“Myrtis” was a girl of approximately 11 years old when she died from typhoid plague that hit ancient Athens between 426-430 BC . Myrtis’ remains were discovered in a mass grave together with 150 skeletal remains of men, women and children archaeologists believe they died from the plague. 2,500 years later Myrtis’ bust has been reconstructed and can be visited at the National Archaeological Museum September 14-November 30, 2010 in Athens.
The mass grave was found during excavations in the area of Kerameikos Cemetery in 1994-95. Among the bones was the intact skull of an 11 year-old girl, the archaeologists later called “Myrtis“. The excellent condition of the skull with jaw and teeth, prompted the orthodontic research team to reconstruct the face. For this purpose, a replica of the skull was manufactured with the most modern scientific methods and it traveled from Greece to a laboratory in Sweden, where, with special reconstruction techniques, it took form and became the person we see today.
It’s a girl with a large forehead and possibly brown eyes and hair. The profile of the person and characteristics have been attributed, but are not ruled out the possibility of error. The reconstruction work started in 2007.
The findings of the mass burial (the disordered and hasty burial and the dating of the few funerary gifts) led the archaeologists to the conclusion that it contained victims of the plague that struck Athens in 430 B.C and killed 50,000 Athenians.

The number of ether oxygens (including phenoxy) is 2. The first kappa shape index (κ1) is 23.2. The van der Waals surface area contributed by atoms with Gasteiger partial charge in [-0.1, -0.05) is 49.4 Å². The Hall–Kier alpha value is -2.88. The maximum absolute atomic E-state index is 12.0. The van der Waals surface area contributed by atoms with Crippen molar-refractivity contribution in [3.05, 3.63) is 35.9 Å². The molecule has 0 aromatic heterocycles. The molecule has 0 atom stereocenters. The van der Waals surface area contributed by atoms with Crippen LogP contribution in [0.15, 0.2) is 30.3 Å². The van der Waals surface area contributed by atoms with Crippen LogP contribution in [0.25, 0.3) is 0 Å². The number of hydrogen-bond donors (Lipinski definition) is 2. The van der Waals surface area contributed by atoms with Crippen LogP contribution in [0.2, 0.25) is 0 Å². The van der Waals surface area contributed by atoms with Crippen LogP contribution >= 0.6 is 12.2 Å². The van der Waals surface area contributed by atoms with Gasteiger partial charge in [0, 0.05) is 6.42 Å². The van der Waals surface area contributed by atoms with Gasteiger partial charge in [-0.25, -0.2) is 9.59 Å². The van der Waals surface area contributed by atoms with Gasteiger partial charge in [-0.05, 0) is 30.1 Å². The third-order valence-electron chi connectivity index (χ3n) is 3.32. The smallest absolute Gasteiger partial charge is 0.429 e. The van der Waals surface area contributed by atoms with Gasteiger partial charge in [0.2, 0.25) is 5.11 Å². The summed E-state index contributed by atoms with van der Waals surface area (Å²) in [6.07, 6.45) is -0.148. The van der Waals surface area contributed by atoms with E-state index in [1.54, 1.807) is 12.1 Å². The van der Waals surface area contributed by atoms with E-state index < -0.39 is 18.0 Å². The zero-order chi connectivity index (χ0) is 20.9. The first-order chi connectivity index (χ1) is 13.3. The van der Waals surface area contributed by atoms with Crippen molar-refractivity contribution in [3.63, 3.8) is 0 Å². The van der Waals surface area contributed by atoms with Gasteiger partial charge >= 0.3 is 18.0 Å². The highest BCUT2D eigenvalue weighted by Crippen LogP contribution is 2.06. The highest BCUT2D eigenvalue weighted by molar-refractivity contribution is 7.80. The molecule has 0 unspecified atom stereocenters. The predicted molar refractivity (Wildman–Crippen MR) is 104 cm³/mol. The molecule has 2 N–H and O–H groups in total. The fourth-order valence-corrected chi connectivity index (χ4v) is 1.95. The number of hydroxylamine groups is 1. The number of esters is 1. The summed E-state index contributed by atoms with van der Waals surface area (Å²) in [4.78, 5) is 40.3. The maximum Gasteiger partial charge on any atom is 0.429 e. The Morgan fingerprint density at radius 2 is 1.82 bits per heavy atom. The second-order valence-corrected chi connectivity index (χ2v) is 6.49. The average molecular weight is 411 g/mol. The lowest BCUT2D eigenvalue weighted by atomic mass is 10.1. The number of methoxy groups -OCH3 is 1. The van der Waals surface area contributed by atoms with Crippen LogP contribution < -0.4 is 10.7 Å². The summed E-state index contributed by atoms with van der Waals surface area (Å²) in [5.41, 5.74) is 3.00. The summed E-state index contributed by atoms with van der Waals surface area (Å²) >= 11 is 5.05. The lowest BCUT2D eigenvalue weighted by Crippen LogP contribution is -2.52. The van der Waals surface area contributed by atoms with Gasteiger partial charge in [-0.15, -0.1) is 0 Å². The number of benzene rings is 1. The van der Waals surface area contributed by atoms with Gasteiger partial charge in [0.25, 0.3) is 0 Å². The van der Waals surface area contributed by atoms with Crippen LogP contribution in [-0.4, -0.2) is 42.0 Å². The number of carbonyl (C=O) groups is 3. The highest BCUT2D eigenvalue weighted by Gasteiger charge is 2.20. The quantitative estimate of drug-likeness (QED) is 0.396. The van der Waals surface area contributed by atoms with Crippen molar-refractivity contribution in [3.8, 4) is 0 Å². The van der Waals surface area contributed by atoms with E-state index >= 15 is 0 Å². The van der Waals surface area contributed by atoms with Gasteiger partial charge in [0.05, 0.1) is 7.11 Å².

Myrtis’ exhibition: Face to Face with the Past , September 14 – November 30, 2010 at the National Archaeological Museum of Athens.
Many Ancient Girls around ….
Two years ago, in October 2008, another ancient “girl” was found in her grave in Nea Smyrni, a southern suburb of Athens. The grave was in excellent condition and contained an intact skeleton and two modest burial gifts: a small mirror and a part of a spindle. The skeleton was believed to belong to a woman due to measure of shoulders and pelvis bones. She was 1,65 m.
Nea Smyrni, October 2008 – Picture taken by a friend
Skeleton and burial gifts were transferred to Museum of Vravrona for analysis and evaluation. The grave, estimated to be dated from the 4th century BC, was found when workers were digging a main road to put pipes for natural gas. Another grave, but empty, was found next to the girl’s
More Information about Myrtis read in Myrtis the 2,500 Year Old Athenian Girl Finds a New Home (English), Mytris “own” website (Greek/English) or check herFacebook page (Greek)
Video about Myrtis’ excavation in Greek/ English subtitles